You heard pet allergies and immediately thought of your old Aunt June whose eyes water whenever she encounters next door’s cat, didn’t you? Go on, it’s OK to admit it. So many of us tend to forget that our pets, pooches included, can suffer from allergies too.
While we usually understand our own allergies and can express our discomfort, cross-species communication can be a little trickier. Us owners need to be savvy, know the symptoms, so when our four-legged friends are suffering, we can ease the irritation.
But, first things first, we need to know how to some of the common pet allergies and how to recognise them.
Now, we don't mean to alarm you, but to be in the know, you've got to, well... know. Dogs can be allergic to a whole host of things, just like their owners.
Food is an almighty biggie. Contrary to popular belief, grain isn’t the main culprit here, but – perhaps surprisingly – beef, dairy and wheat. Despite how they love the stench of seafood, fish can often upset a canine's stomach, too.
Don't hold your breath, we might be here a while as we look at other everyday allergens. The list is infinite, but you should definitely watch out for: pollens, mould, dust, household medicines, perfumes, cleaning products, fabrics, and certainly cigarette smoke.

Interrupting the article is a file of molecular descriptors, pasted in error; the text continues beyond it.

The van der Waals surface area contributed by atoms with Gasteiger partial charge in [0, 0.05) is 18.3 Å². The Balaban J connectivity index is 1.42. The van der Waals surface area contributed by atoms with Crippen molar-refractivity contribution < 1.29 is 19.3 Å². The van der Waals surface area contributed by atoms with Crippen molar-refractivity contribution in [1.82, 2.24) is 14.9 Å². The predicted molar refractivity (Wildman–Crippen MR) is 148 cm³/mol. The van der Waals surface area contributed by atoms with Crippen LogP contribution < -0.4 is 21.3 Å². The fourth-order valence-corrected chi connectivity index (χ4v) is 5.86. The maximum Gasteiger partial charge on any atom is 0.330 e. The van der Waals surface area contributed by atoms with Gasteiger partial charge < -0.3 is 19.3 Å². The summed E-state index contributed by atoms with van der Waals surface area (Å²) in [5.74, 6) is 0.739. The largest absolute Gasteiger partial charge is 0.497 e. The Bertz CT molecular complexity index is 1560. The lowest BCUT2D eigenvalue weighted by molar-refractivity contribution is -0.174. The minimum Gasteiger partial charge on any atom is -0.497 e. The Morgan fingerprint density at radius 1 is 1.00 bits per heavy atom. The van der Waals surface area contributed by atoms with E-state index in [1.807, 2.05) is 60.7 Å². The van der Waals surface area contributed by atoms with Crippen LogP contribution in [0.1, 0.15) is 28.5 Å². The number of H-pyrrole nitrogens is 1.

Reactions to these allergens occur, quite simply, when your buddy's body doesn't like them.
When they're inhaled or digested, or when your furry friend comes into contact with the substance, the body kicks up a stink. The stink bit, sometimes literally… and don't we know it.
The body attempts to remove all traces of the allergen, and this can manifest in any number of ways. We're talking skin conditions, respiratory distress, digestive trouble, ie. that bad smell we spoke about, remember?
So, how exactly might a reaction rear its head? Let’s throw some signs and symptoms about.
- Potent wind. Loose bowels. Full-blown diarrhoea. All three can definitely be a sign that something dodgy is going on.
- Vomiting, too. Don’t forget the vomiting.
- Skin that’s looking funky or furious. Scabby skin, for starters. Red irritated skin. Overly moist skin.
- Itching and scratching for long periods. Often induced by the above. Scratching at the ears can also be the sign of local irritation or infection.
- Sad, sore eyes. They may look red and runny, and your pet is likely to paw at them more often. Poor thing.
- A-a-a-tishoo. Just like humans, sniffles and sneezes are a symptom of allergic reactions.
- And finally, irregular panting or snoring. Keep an eye out for respiratory issues, often a symptom of sinus problems or an inflamed throat.
If you’re looking to minimise the risk of pet allergies, try cutting out some stuff that’s been proven to be a problem for pooches. Ditch perfumed shampoo, keep walks to paved areas if grass pollen is a problem, go for a grain-free diet or even a raw fed diet and opt for a dog bed tailored to your dog's allergy needs.
Always remember, this advice isn’t wholly inclusive.
If you think your pet is suffering, or you’re worried in any way, give the vet a visit. The Internet sometimes doesn’t cut it.